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Is there any technical merit/necessity to numerous *nix commands (mkdir, mkfifo, mknod) having a -m (--mode) option?

I ask this because near as I can tell, umask (both the shell command and the syscall) provides everything you need to control a file's permissions:

For example, I can do this:

mkdir -m 700 "$my_dir"

..but I can just as easily do:

old_umask=`umask` \
&& umask 0077 \
&& mkdir "$my_dir"
umask "$old_umask"

To be clear, I can see that the former is much more user-friendly and convenient (especially for command-line useage), but I don't really see a technical advantage of the former over the latter.

Note also that I understand the merits of this flexibility at the underlying syscall level: if I want to call open or sem_open or what have you with at most 600 permissions, it makes sense that I would just pass S_IRUSR | S_IWUSR to the open syscall, never bother with the umask syscall, saving a syscall round-trip (or two, if I want to then reset the umask since the umask call modifies the current umask) and my code is simpler/cleaner. This does not apply in the command line example because the -m/--mode option of such a command will have to call umask to zero out the umask of that command's process anyway, to ensure the mode/permission bits that it's supposed to set on the new file/whatever are set. (E.g. if my shell's umask is 022, then mkdir -m 777 /tmp/foo can only work as expected if it's first calling umask internally to zero out the umask it inherited from the shell.)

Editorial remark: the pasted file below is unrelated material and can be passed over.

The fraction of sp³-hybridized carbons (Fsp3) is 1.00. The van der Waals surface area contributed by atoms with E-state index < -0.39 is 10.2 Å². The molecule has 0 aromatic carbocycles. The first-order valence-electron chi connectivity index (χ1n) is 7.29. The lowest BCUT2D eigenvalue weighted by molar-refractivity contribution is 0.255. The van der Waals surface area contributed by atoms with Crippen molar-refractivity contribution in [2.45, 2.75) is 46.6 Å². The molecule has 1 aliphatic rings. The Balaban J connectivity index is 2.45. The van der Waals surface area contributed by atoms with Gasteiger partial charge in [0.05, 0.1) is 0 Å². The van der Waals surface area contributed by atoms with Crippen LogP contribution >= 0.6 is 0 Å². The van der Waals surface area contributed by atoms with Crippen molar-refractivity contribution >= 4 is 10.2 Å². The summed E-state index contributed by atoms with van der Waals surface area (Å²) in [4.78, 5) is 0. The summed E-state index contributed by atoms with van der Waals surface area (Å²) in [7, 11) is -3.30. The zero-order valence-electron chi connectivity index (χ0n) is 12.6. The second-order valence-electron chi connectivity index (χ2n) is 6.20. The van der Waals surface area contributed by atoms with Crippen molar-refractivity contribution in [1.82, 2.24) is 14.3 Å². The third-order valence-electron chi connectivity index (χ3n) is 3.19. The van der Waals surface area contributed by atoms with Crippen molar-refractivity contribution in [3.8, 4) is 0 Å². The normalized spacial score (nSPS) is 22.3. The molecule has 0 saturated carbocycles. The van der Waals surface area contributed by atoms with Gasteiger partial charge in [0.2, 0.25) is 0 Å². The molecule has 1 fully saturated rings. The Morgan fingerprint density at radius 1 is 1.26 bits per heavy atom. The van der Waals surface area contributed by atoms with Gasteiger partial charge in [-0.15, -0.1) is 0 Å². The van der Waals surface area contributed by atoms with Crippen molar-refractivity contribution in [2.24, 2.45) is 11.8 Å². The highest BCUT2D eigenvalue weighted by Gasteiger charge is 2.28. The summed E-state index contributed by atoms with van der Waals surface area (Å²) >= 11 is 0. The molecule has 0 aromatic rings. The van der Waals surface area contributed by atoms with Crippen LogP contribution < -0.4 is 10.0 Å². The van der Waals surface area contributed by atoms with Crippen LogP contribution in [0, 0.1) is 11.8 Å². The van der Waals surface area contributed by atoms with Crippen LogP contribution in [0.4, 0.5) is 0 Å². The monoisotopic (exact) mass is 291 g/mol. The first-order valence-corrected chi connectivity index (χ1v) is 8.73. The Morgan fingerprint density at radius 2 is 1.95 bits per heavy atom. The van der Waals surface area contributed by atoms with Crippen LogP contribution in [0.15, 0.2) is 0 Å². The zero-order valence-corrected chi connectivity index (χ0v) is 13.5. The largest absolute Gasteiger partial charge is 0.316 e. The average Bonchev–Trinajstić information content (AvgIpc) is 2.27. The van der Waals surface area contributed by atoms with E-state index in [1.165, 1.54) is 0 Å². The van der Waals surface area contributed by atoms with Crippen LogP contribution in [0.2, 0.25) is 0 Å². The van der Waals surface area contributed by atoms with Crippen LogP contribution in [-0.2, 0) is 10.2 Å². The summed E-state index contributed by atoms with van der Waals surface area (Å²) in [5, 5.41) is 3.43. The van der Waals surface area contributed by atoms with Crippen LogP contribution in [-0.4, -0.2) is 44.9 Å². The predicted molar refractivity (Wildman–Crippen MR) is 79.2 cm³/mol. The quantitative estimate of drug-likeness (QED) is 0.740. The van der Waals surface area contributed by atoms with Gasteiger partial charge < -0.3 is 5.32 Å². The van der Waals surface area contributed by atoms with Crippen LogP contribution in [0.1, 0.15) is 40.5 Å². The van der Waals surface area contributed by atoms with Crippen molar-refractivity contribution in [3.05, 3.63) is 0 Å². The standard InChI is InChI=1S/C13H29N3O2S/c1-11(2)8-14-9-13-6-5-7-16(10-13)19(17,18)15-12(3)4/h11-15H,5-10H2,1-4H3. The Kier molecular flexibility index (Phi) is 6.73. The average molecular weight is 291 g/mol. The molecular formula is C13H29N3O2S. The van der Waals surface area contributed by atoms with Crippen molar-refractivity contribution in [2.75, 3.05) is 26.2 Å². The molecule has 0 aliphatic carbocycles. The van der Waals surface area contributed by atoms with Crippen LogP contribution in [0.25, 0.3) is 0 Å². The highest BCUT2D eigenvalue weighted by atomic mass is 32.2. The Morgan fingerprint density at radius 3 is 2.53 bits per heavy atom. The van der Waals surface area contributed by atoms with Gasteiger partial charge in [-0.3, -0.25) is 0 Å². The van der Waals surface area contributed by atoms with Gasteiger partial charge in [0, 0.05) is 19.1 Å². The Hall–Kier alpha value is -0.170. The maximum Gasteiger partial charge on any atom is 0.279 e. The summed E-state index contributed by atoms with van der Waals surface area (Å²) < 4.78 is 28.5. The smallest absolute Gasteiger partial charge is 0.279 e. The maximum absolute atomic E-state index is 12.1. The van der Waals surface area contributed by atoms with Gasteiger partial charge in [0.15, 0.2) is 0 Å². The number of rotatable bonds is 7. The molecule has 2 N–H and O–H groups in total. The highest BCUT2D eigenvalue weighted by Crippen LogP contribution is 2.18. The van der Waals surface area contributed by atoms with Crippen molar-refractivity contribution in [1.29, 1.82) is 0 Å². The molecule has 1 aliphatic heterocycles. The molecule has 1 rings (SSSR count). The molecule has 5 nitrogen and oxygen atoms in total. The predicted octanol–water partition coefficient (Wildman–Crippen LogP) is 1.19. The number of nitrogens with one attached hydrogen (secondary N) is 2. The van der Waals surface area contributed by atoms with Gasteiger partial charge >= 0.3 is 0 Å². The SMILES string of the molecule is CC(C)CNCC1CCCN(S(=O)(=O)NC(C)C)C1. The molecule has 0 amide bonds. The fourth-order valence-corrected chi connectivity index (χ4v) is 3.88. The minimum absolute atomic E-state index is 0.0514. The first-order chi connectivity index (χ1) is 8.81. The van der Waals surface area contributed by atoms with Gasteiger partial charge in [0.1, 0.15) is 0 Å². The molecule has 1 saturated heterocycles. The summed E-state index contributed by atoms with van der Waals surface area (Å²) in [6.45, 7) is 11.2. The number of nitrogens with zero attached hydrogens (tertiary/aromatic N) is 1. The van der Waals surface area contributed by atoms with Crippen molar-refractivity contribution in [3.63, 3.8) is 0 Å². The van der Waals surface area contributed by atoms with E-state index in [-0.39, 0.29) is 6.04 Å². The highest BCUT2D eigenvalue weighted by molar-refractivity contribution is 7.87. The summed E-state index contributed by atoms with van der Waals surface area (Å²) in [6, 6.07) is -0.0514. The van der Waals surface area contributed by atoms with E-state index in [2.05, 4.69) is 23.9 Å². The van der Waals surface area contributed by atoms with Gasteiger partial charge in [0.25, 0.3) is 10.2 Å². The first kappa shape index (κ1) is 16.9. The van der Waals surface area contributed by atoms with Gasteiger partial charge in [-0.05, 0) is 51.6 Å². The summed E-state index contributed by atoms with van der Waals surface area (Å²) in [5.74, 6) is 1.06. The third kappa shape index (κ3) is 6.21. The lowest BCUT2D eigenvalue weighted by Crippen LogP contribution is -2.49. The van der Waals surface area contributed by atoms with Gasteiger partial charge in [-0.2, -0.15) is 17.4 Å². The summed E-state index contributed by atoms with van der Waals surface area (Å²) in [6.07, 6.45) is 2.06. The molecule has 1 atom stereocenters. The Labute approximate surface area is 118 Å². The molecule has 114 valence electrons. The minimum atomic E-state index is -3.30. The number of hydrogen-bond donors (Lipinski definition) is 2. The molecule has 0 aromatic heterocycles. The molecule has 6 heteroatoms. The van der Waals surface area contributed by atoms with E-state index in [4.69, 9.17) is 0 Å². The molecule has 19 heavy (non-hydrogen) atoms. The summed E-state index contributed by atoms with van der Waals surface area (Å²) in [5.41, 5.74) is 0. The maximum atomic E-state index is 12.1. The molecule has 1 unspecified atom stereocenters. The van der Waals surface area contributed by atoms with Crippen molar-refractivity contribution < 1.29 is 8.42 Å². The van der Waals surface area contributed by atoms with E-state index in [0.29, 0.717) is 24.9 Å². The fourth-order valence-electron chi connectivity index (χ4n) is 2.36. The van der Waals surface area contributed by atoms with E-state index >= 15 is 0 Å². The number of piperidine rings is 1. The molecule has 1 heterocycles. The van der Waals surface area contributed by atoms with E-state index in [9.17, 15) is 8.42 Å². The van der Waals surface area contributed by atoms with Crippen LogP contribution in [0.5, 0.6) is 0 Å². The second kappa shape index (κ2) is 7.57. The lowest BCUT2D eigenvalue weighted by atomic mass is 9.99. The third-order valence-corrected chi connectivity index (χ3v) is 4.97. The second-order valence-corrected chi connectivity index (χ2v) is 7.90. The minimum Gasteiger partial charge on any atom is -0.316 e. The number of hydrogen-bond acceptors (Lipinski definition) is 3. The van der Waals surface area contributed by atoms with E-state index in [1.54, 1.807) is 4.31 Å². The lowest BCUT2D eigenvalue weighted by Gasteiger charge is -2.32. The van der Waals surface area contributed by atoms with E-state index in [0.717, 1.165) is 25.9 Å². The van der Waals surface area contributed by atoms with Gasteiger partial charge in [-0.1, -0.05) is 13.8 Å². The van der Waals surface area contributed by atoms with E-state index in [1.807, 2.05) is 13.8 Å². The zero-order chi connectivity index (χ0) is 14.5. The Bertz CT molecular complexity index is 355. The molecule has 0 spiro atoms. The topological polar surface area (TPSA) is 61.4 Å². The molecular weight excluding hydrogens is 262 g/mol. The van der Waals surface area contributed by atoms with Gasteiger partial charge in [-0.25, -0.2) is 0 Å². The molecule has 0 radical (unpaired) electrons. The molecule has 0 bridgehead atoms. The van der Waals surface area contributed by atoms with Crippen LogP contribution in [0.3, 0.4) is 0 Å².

So what I want to make sure I didn't miss in my considering of the problem is, is there something you could not accomplish with just the umask command, without relying on the -m/--mode options of the mk* commands?

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  • Note -m is not always equivalent to umask; mkdir -p, for example, only uses -m for the final directory and not intermediates.
    – None
    Jul 31, 2017 at 14:28

1 Answer 1

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There are things you can't do with umask alone:

  • create a regular file with permissions above 0666.

  • create a directory with permissons above 0777.

So you do need chmod or --mode as well. If, for security reasons, you never want to create an object with temporarily higher rights than intended, chmod without umask isn't enough either. In some corner cases you have to use even both resulting in the rather ugly sequence umask / mkdir / chmod / umask. (Example: create a group temp directory (01770).)

So --mode can be replaced with chmod and umask, but not with only one of them.

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  • Nitpick: I understand the value of a chmod command, since that lets you change the mode of existing things.
    – mtraceur
    Sep 9, 2015 at 18:24
  • @mtraceur You're right. I was thinking to complicated at that point. Sep 9, 2015 at 18:29
  • I don't think this is inherently a justification of dedicated -m options, however: I can see the argument for needing a way to limit permissions in the same atomic operation as file/directory/fifo/etc creation, but not so much for increasing them in the same atomic operation.
    – mtraceur
    Sep 9, 2015 at 18:31
  • The alternative to the -m option is the sequence ulimit / mkdir / chmod / ulimit. If you want a minimalistic system, you can through away the -m option, but not chmod. Sep 9, 2015 at 18:40
  • I presume you meant umask as opposed to ulimit, but anyway, I've accepted your answer because, along with the comments, it basically answers my question (or at least, it confirms my original thinking that it is in fact not strictly speaking necessary to have a -m option, but that you /do/ need chmod as well, which I forgot to mention in my original question). I would recommend adding your last comment (or a paraphrasing, doesn't really matter) into the body of your answer, as I think it's rather valuable.
    – mtraceur
    Sep 9, 2015 at 20:41

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